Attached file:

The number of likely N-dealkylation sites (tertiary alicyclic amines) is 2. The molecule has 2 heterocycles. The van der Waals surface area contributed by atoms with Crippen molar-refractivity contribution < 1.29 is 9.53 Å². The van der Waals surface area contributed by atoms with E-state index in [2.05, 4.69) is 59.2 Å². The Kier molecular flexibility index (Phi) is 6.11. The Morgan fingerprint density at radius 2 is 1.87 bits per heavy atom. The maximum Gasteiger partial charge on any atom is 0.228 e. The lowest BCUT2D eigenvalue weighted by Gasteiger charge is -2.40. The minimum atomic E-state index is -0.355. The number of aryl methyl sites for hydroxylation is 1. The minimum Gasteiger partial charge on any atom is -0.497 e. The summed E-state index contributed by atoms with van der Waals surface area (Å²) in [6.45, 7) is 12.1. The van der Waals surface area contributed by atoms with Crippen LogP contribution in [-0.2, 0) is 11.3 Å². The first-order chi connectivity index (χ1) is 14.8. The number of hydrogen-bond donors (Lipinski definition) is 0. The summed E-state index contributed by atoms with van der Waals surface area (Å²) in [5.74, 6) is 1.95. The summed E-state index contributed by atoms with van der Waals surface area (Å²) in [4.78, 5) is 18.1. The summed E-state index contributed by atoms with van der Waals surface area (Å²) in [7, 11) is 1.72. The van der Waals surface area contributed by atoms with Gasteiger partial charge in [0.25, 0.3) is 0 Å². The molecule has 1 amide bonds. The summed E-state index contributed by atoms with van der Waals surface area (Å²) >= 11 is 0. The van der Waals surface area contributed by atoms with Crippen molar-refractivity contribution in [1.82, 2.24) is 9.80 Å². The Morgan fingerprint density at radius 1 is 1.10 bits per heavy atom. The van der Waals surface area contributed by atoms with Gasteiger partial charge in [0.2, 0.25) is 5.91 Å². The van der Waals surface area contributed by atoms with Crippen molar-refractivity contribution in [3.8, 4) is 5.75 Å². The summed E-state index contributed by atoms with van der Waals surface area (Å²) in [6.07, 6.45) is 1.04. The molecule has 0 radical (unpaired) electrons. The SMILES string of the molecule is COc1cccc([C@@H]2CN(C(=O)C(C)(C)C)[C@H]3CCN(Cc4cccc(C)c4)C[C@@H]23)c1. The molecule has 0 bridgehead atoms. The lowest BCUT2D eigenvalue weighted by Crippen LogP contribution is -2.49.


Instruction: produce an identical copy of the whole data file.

The number of likely N-dealkylation sites (tertiary alicyclic amines) is 2. The molecule has 2 heterocycles. The van der Waals surface area contributed by atoms with Crippen molar-refractivity contribution < 1.29 is 9.53 Å². The van der Waals surface area contributed by atoms with E-state index in [2.05, 4.69) is 59.2 Å². The Kier molecular flexibility index (Phi) is 6.11. The Morgan fingerprint density at radius 2 is 1.87 bits per heavy atom. The maximum Gasteiger partial charge on any atom is 0.228 e. The lowest BCUT2D eigenvalue weighted by Gasteiger charge is -2.40. The minimum atomic E-state index is -0.355. The number of aryl methyl sites for hydroxylation is 1. The minimum Gasteiger partial charge on any atom is -0.497 e. The summed E-state index contributed by atoms with van der Waals surface area (Å²) in [6.45, 7) is 12.1. The van der Waals surface area contributed by atoms with Crippen LogP contribution in [-0.2, 0) is 11.3 Å². The first-order chi connectivity index (χ1) is 14.8. The number of hydrogen-bond donors (Lipinski definition) is 0. The summed E-state index contributed by atoms with van der Waals surface area (Å²) in [5.74, 6) is 1.95. The summed E-state index contributed by atoms with van der Waals surface area (Å²) in [4.78, 5) is 18.1. The summed E-state index contributed by atoms with van der Waals surface area (Å²) in [7, 11) is 1.72. The van der Waals surface area contributed by atoms with Gasteiger partial charge in [0.25, 0.3) is 0 Å². The molecule has 1 amide bonds. The summed E-state index contributed by atoms with van der Waals surface area (Å²) >= 11 is 0. The van der Waals surface area contributed by atoms with Crippen molar-refractivity contribution in [1.82, 2.24) is 9.80 Å². The Morgan fingerprint density at radius 1 is 1.10 bits per heavy atom. The van der Waals surface area contributed by atoms with Gasteiger partial charge in [0.2, 0.25) is 5.91 Å². The van der Waals surface area contributed by atoms with Crippen molar-refractivity contribution in [3.8, 4) is 5.75 Å². The summed E-state index contributed by atoms with van der Waals surface area (Å²) in [6.07, 6.45) is 1.04. The molecule has 0 radical (unpaired) electrons. The SMILES string of the molecule is COc1cccc([C@@H]2CN(C(=O)C(C)(C)C)[C@H]3CCN(Cc4cccc(C)c4)C[C@@H]23)c1. The molecule has 0 bridgehead atoms. The lowest BCUT2D eigenvalue weighted by Crippen LogP contribution is -2.49.